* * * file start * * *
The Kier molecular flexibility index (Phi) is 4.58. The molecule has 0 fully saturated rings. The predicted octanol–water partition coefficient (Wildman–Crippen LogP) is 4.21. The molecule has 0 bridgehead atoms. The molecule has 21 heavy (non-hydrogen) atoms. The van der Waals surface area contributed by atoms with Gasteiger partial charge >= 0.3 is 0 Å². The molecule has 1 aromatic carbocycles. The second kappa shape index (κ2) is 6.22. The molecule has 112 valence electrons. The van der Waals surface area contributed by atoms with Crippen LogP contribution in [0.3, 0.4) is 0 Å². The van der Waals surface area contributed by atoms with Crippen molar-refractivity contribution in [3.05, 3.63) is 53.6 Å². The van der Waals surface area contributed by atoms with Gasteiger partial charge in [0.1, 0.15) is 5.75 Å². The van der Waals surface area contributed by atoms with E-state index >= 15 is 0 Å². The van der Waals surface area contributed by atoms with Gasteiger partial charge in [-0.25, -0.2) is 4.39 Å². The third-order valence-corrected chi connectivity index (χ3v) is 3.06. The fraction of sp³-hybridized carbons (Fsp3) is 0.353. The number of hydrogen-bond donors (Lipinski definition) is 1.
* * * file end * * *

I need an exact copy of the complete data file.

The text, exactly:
The Kier molecular flexibility index (Phi) is 4.58. The molecule has 0 fully saturated rings. The predicted octanol–water partition coefficient (Wildman–Crippen LogP) is 4.21. The molecule has 0 bridgehead atoms. The molecule has 21 heavy (non-hydrogen) atoms. The van der Waals surface area contributed by atoms with Gasteiger partial charge >= 0.3 is 0 Å². The molecule has 1 aromatic carbocycles. The second kappa shape index (κ2) is 6.22. The molecule has 112 valence electrons. The van der Waals surface area contributed by atoms with Crippen LogP contribution in [0.3, 0.4) is 0 Å². The van der Waals surface area contributed by atoms with Crippen molar-refractivity contribution in [3.05, 3.63) is 53.6 Å². The van der Waals surface area contributed by atoms with Gasteiger partial charge in [0.1, 0.15) is 5.75 Å². The van der Waals surface area contributed by atoms with E-state index >= 15 is 0 Å². The van der Waals surface area contributed by atoms with Gasteiger partial charge in [-0.25, -0.2) is 4.39 Å². The third-order valence-corrected chi connectivity index (χ3v) is 3.06. The fraction of sp³-hybridized carbons (Fsp3) is 0.353. The number of hydrogen-bond donors (Lipinski definition) is 1.